to Preserve Baja’s Whale Nursery Celebrated, but Threats
by Dick Russell in OnEarth
" ....for there is no splendor greater than the gray when the light turns
it to silver." — Homero Aridjis, The Eye of
ago this month, the Mexican government — under intense pressure from
environmentalists — announced it was canceling a proposed industrial
salt factory at Baja's Laguna San Ignacio. The lagoon serves as the
undeveloped birthing habitat for the eastern Pacific population of
gray whales, which were hunted almost to extinction a century ago and
to make a tentative recovery. (Their Atlantic cousins succumbed to
overhunting and have disappeared from the seas.)
The sudden and surprising decision to scrap the saltworks was a landmark
victory for U.S. and Mexican environmental groups, including the Natural
Resources Defense Council, which had been fighting for five years to
stop the joint venture between Mexico and Japan's Mitsubishi Corporation.
When many of the key participants in that fight gathered last week
for a reunion at the remote lagoon, it was clear that ongoing efforts
protect this unique part of the Vizcaíno Biosphere Reserve were
having a profound impact.
parks on the African Serengeti, humans go to view wildlife — but here in Baja, the wildlife comes to
you. The gray whales were out
to greet everyone, some 200 strong for twice-daily whale watches, exhaling
a heart- shaped mist as they chuffed past the panga boats. They sometimes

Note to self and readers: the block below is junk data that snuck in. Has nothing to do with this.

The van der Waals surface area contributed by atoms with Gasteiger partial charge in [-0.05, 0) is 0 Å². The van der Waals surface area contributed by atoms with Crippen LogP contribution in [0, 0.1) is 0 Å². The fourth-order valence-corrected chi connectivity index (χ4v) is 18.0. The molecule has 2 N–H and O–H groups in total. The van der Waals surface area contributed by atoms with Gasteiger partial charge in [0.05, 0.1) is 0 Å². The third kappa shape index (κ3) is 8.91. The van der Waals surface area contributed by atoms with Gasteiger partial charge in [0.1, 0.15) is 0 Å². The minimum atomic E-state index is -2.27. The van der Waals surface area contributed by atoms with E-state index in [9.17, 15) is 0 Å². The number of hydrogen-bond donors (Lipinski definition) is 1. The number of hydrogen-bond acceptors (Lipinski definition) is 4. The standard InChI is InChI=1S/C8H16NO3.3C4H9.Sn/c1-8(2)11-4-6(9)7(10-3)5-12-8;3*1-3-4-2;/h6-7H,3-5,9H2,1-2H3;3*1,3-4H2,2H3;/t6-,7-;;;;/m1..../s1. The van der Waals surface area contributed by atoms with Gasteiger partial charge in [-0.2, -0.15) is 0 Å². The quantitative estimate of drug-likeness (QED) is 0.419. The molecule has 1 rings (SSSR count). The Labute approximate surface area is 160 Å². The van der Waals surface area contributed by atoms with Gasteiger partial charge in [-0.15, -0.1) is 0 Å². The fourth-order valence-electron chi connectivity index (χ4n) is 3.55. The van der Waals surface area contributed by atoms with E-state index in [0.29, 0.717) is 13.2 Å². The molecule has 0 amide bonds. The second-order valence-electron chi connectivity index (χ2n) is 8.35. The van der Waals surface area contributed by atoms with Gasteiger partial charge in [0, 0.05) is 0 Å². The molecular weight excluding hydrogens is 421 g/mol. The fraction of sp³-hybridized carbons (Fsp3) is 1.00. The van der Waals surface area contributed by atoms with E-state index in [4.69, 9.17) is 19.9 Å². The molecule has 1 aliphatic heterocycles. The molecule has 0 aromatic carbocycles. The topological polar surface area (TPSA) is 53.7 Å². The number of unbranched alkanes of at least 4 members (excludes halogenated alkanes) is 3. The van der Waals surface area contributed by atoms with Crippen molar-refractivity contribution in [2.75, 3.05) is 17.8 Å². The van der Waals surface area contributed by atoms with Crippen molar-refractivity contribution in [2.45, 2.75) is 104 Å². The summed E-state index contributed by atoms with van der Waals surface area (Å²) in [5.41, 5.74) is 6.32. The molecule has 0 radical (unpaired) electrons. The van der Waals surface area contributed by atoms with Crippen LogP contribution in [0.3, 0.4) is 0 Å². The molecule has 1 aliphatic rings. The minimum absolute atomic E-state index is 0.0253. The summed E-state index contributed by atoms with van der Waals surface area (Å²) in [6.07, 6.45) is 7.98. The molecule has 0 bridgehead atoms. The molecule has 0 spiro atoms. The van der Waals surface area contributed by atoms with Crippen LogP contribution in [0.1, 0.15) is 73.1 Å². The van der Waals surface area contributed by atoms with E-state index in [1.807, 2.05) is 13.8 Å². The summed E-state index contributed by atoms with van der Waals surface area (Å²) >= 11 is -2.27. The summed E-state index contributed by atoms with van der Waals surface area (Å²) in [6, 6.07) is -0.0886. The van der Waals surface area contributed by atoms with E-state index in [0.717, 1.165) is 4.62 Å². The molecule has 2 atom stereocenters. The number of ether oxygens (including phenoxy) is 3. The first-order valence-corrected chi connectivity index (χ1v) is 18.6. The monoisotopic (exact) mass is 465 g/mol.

approached close enough for onlookers to touch or even rub the baleen
inside their mouths. "A magical gift, transcending time," as
Mexican poet and environmental leader Homero Aridjis described one
two-hour visit on the water.
Gray whales make one of the longest migrations in the animal kingdom,
traveling 5,000 miles or more from sunny Baja to the cold Arctic, where
during the long days of summer. But they mate and give birth
primarily in a few special lagoons along the Baja coast. The two
other habitats they frequent have already seen considerable development,
including a large saltworks. San Ignacio alone remains pristine.
the salt project
gone forward here, it would have meant a mile-long concrete pier
across the whales' migratory path and diesel engines pumping 6,000
of sea water per second into 116 square miles of diked salt evaporation
ponds. Given the many other threats facing the 17,000 remaining gray
whales — from deafening Navy sonar to climate change impacts
on their food supply — industrial expansion into this nursery
would likely have proven disastrous.
anniversary gathering last week, a symposium to discuss future steps
for protecting the area
drew a standing-room-only crowd
over 100 people to one of the lagoon's nine eco-tourist campgrounds. "This
past decade has been a watershed moment in the way we lived and perceived
Josele Varela, president of the new Rural Association of Collective
Interests and one of a number of local community members
from among the lagoon's 205 families giving presentations.
In 2004, lagoon residents formed an alliance with some of the 36
other biosphere reserves in Mexico to exchange information. These
designated for their natural beauty to foster sustainable development. "With
this alliance, we've been able to learn new ecological methods," said
Raul Lopez. New projects at the lagoon include oyster aquaculture and